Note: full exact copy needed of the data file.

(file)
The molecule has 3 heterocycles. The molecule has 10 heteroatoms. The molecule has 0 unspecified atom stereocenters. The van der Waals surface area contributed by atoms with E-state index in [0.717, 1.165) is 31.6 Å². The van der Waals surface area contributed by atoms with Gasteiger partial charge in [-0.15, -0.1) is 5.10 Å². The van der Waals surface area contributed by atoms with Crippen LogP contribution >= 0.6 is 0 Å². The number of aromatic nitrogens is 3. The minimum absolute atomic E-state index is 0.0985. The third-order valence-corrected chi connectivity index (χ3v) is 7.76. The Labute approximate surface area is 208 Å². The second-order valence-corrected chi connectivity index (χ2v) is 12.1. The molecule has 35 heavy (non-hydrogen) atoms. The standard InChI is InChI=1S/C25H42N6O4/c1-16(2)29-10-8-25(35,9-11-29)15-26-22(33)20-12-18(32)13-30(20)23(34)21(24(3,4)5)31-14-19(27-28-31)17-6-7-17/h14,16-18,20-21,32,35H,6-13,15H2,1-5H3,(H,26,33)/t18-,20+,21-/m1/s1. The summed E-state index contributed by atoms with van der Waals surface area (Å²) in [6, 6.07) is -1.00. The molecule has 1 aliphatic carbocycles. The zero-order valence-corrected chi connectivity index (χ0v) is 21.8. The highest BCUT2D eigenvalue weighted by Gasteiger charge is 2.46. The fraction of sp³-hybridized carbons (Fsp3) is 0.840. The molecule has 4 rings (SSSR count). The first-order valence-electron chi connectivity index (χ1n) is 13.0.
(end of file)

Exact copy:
The molecule has 3 heterocycles. The molecule has 10 heteroatoms. The molecule has 0 unspecified atom stereocenters. The van der Waals surface area contributed by atoms with E-state index in [0.717, 1.165) is 31.6 Å². The van der Waals surface area contributed by atoms with Gasteiger partial charge in [-0.15, -0.1) is 5.10 Å². The van der Waals surface area contributed by atoms with Crippen LogP contribution >= 0.6 is 0 Å². The number of aromatic nitrogens is 3. The minimum absolute atomic E-state index is 0.0985. The third-order valence-corrected chi connectivity index (χ3v) is 7.76. The Labute approximate surface area is 208 Å². The second-order valence-corrected chi connectivity index (χ2v) is 12.1. The molecule has 35 heavy (non-hydrogen) atoms. The standard InChI is InChI=1S/C25H42N6O4/c1-16(2)29-10-8-25(35,9-11-29)15-26-22(33)20-12-18(32)13-30(20)23(34)21(24(3,4)5)31-14-19(27-28-31)17-6-7-17/h14,16-18,20-21,32,35H,6-13,15H2,1-5H3,(H,26,33)/t18-,20+,21-/m1/s1. The summed E-state index contributed by atoms with van der Waals surface area (Å²) in [6, 6.07) is -1.00. The molecule has 1 aliphatic carbocycles. The zero-order valence-corrected chi connectivity index (χ0v) is 21.8. The highest BCUT2D eigenvalue weighted by Gasteiger charge is 2.46. The fraction of sp³-hybridized carbons (Fsp3) is 0.840. The molecule has 4 rings (SSSR count). The first-order valence-electron chi connectivity index (χ1n) is 13.0.